If you’re a 90-year old senior and only receive CPP, OAS, GIS and haven’t owed tax in over 25-years thanks to basic tax credits, then you still need to file a tax return to ensure you continue to receive government benefits in the future.

If you’re a student who hasn’t earned a penny in employment income but received grants and/or scholarships then you need to file a tax return because that still counts as income (you’ll get a T4A slip instead of a T4) and you probably want to carry forward any education credits you receive.



What Are The Benefits Of Filing Taxes?

There are lots of benefits to filing taxes every year, even when you don’t really need to. It’s often in your best interest to file because most government benefits are based on the income reported on your tax return. The government will not pay these benefits unless you file a tax return.

Every year I provide talks on government benefits to low and moderate income families. These families are eligible for many different government benefits. Every year there are at least 2-3 people who haven’t filed their taxes. Sometimes they haven’t filed in 1, 2, 3, 4 …. 7, 8+ years.

Although it’s possible to get some government benefits paid retroactively, waiting 8+ years to file a tax return means you’re leaving money on the table.

Even if you’re not eligible for government benefits, there are still reasons you will want to file…

  • Keep on top of your taxes: Filing taxes after a few years is a pain. Stay on top of it to avoid a huge hassle in the future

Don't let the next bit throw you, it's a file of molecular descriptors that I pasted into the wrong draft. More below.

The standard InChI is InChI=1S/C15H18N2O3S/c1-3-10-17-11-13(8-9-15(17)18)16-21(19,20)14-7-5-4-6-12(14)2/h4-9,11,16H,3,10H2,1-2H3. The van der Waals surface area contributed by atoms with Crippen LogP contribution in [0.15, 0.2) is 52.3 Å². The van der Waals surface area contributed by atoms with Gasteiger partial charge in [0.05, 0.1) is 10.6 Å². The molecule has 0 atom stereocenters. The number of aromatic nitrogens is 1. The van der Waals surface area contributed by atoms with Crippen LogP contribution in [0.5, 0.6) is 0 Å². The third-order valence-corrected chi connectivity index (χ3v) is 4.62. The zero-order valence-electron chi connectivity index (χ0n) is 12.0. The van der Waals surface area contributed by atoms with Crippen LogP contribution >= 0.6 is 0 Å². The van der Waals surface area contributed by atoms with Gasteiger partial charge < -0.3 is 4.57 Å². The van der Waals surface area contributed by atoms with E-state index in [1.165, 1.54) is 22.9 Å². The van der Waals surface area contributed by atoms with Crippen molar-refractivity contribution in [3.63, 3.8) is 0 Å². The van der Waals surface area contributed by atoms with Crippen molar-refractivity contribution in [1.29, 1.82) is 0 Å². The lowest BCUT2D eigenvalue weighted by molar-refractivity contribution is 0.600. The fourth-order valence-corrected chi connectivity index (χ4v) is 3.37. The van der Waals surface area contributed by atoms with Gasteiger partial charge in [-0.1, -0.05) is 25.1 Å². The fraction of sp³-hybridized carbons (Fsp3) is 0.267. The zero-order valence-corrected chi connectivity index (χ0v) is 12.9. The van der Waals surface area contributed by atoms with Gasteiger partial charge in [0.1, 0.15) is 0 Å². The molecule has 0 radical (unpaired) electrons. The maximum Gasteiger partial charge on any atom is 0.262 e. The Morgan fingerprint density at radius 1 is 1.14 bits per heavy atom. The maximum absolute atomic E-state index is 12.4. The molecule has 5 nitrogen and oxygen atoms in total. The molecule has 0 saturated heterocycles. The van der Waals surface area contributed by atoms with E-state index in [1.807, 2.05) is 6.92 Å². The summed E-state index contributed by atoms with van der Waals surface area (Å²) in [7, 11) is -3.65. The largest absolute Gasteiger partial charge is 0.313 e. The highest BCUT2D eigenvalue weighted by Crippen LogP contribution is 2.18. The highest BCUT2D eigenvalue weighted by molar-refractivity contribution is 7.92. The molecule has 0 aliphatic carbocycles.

• Avoid possible fines/penalties: Filing taxes late means that the CRA could impose fines and/or penalties. These are stiff. You want to avoid this.
  • Avoid an audit: Tax audits are a pain. Avoid getting an audit by staying on top of your taxes and keeping meticulous records.
  • Get the government benefits you’re eligible for: If you don’t file, you won’t receive government benefits. Period. So file your taxes.



Filing Taxes Is Easy

Filing taxes doesn’t have to be hard. There are wonderful online tools available to help you file your taxes for free. Tools like SimpleTax offer free tax filing and are easy to use. They walk you through a series of questions and the whole experience can take less than an hour.

Plus, if you’re a low-income individual or a low-income family then you have additional options for filing your taxes. The Canadian Volunteer Income Tax Program (CVITP) is a volunteer run program that is organized by the CRA. Every year thousands of volunteers help low-income individuals, low-income families, low-income seniors etc. etc. file their taxes. These one-on-one sessions are often 30 min to 60 min long. A volunteer helps you organize your documents and at the end of the session you’ll have a completed tax return!

So even though you may not be required to file taxes you should always do so. For most situations it’s easy to do and it could take as little as 30 to 60 minutes if you use an online tax software.

Filing your taxes each year will ensure that you’re receiving the government benefits you’re eligible for and that you won’t run into issues down the road.

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Owen Winkelmolen

Financial planner, personal finance geek and founder of PlanEasy.

New blog posts weekly!

Tax planning, benefit optimization, budgeting, family planning, retirement planning and more...

New blog posts weekly!

Tax planning, benefit optimization, budgeting, family planning, retirement planning and more...